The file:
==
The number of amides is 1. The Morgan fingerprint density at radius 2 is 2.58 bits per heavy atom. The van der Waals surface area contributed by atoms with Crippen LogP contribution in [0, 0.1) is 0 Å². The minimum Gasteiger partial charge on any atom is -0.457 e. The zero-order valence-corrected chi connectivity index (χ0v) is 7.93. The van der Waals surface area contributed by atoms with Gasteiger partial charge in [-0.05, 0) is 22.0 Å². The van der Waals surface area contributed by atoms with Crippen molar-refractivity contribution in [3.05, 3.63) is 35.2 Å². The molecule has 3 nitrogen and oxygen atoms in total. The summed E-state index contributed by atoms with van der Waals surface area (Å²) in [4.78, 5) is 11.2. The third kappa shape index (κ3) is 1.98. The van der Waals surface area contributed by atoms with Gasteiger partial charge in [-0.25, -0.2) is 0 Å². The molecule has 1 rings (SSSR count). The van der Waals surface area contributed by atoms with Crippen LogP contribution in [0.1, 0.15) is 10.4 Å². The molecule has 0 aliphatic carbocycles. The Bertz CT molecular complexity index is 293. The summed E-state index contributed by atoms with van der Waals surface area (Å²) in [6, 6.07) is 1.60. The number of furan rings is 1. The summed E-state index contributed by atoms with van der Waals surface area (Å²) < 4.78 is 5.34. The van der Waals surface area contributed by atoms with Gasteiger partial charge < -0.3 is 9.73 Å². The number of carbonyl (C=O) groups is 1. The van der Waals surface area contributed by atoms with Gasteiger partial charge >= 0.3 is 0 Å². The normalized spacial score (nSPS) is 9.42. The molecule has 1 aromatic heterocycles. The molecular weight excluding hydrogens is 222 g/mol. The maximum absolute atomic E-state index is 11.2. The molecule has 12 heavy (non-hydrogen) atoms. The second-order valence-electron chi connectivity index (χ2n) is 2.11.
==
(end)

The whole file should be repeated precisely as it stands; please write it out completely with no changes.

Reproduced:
The number of amides is 1. The Morgan fingerprint density at radius 2 is 2.58 bits per heavy atom. The van der Waals surface area contributed by atoms with Crippen LogP contribution in [0, 0.1) is 0 Å². The minimum Gasteiger partial charge on any atom is -0.457 e. The zero-order valence-corrected chi connectivity index (χ0v) is 7.93. The van der Waals surface area contributed by atoms with Gasteiger partial charge in [-0.05, 0) is 22.0 Å². The van der Waals surface area contributed by atoms with Crippen molar-refractivity contribution in [3.05, 3.63) is 35.2 Å². The molecule has 3 nitrogen and oxygen atoms in total. The summed E-state index contributed by atoms with van der Waals surface area (Å²) in [4.78, 5) is 11.2. The third kappa shape index (κ3) is 1.98. The van der Waals surface area contributed by atoms with Gasteiger partial charge in [-0.25, -0.2) is 0 Å². The molecule has 1 rings (SSSR count). The van der Waals surface area contributed by atoms with Crippen LogP contribution in [0.1, 0.15) is 10.4 Å². The molecule has 0 aliphatic carbocycles. The Bertz CT molecular complexity index is 293. The summed E-state index contributed by atoms with van der Waals surface area (Å²) in [6, 6.07) is 1.60. The number of furan rings is 1. The summed E-state index contributed by atoms with van der Waals surface area (Å²) < 4.78 is 5.34. The van der Waals surface area contributed by atoms with Gasteiger partial charge < -0.3 is 9.73 Å². The number of carbonyl (C=O) groups is 1. The van der Waals surface area contributed by atoms with Gasteiger partial charge >= 0.3 is 0 Å². The normalized spacial score (nSPS) is 9.42. The molecule has 1 aromatic heterocycles. The molecular weight excluding hydrogens is 222 g/mol. The maximum absolute atomic E-state index is 11.2. The molecule has 12 heavy (non-hydrogen) atoms. The second-order valence-electron chi connectivity index (χ2n) is 2.11.